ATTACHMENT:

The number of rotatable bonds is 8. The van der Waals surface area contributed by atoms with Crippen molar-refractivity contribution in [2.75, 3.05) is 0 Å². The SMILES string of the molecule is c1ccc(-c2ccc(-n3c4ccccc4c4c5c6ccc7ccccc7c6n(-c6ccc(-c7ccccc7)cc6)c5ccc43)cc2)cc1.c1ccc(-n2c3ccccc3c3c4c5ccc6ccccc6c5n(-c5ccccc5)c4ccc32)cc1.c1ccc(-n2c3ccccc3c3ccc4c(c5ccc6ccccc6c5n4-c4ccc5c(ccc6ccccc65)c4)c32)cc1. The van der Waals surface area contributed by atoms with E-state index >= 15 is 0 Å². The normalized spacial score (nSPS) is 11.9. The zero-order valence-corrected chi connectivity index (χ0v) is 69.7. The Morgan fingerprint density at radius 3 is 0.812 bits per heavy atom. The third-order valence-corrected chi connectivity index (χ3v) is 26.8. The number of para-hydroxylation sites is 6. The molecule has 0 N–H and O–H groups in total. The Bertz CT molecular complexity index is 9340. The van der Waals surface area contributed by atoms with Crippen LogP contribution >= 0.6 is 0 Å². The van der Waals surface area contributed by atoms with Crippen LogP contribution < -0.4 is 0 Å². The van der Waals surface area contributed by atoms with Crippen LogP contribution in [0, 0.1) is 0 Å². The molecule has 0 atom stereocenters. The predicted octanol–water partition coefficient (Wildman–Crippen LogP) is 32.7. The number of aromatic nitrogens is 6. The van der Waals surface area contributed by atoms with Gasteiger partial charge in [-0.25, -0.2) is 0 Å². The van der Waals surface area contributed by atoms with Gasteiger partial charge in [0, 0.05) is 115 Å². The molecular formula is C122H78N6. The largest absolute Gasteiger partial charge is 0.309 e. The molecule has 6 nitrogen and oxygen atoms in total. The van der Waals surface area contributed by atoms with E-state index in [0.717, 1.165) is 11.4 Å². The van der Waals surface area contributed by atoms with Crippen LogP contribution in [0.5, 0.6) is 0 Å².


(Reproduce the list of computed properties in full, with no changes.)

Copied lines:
The number of rotatable bonds is 8. The van der Waals surface area contributed by atoms with Crippen molar-refractivity contribution in [2.75, 3.05) is 0 Å². The SMILES string of the molecule is c1ccc(-c2ccc(-n3c4ccccc4c4c5c6ccc7ccccc7c6n(-c6ccc(-c7ccccc7)cc6)c5ccc43)cc2)cc1.c1ccc(-n2c3ccccc3c3c4c5ccc6ccccc6c5n(-c5ccccc5)c4ccc32)cc1.c1ccc(-n2c3ccccc3c3ccc4c(c5ccc6ccccc6c5n4-c4ccc5c(ccc6ccccc65)c4)c32)cc1. The van der Waals surface area contributed by atoms with E-state index >= 15 is 0 Å². The normalized spacial score (nSPS) is 11.9. The zero-order valence-corrected chi connectivity index (χ0v) is 69.7. The Morgan fingerprint density at radius 3 is 0.812 bits per heavy atom. The third-order valence-corrected chi connectivity index (χ3v) is 26.8. The number of para-hydroxylation sites is 6. The molecule has 0 N–H and O–H groups in total. The Bertz CT molecular complexity index is 9340. The van der Waals surface area contributed by atoms with Crippen LogP contribution >= 0.6 is 0 Å². The van der Waals surface area contributed by atoms with Crippen LogP contribution < -0.4 is 0 Å². The van der Waals surface area contributed by atoms with Crippen LogP contribution in [0, 0.1) is 0 Å². The molecule has 0 atom stereocenters. The predicted octanol–water partition coefficient (Wildman–Crippen LogP) is 32.7. The number of aromatic nitrogens is 6. The van der Waals surface area contributed by atoms with Gasteiger partial charge in [-0.25, -0.2) is 0 Å². The van der Waals surface area contributed by atoms with Gasteiger partial charge in [0, 0.05) is 115 Å². The molecular formula is C122H78N6. The largest absolute Gasteiger partial charge is 0.309 e. The molecule has 6 nitrogen and oxygen atoms in total. The van der Waals surface area contributed by atoms with E-state index in [0.717, 1.165) is 11.4 Å². The van der Waals surface area contributed by atoms with Crippen LogP contribution in [0.5, 0.6) is 0 Å².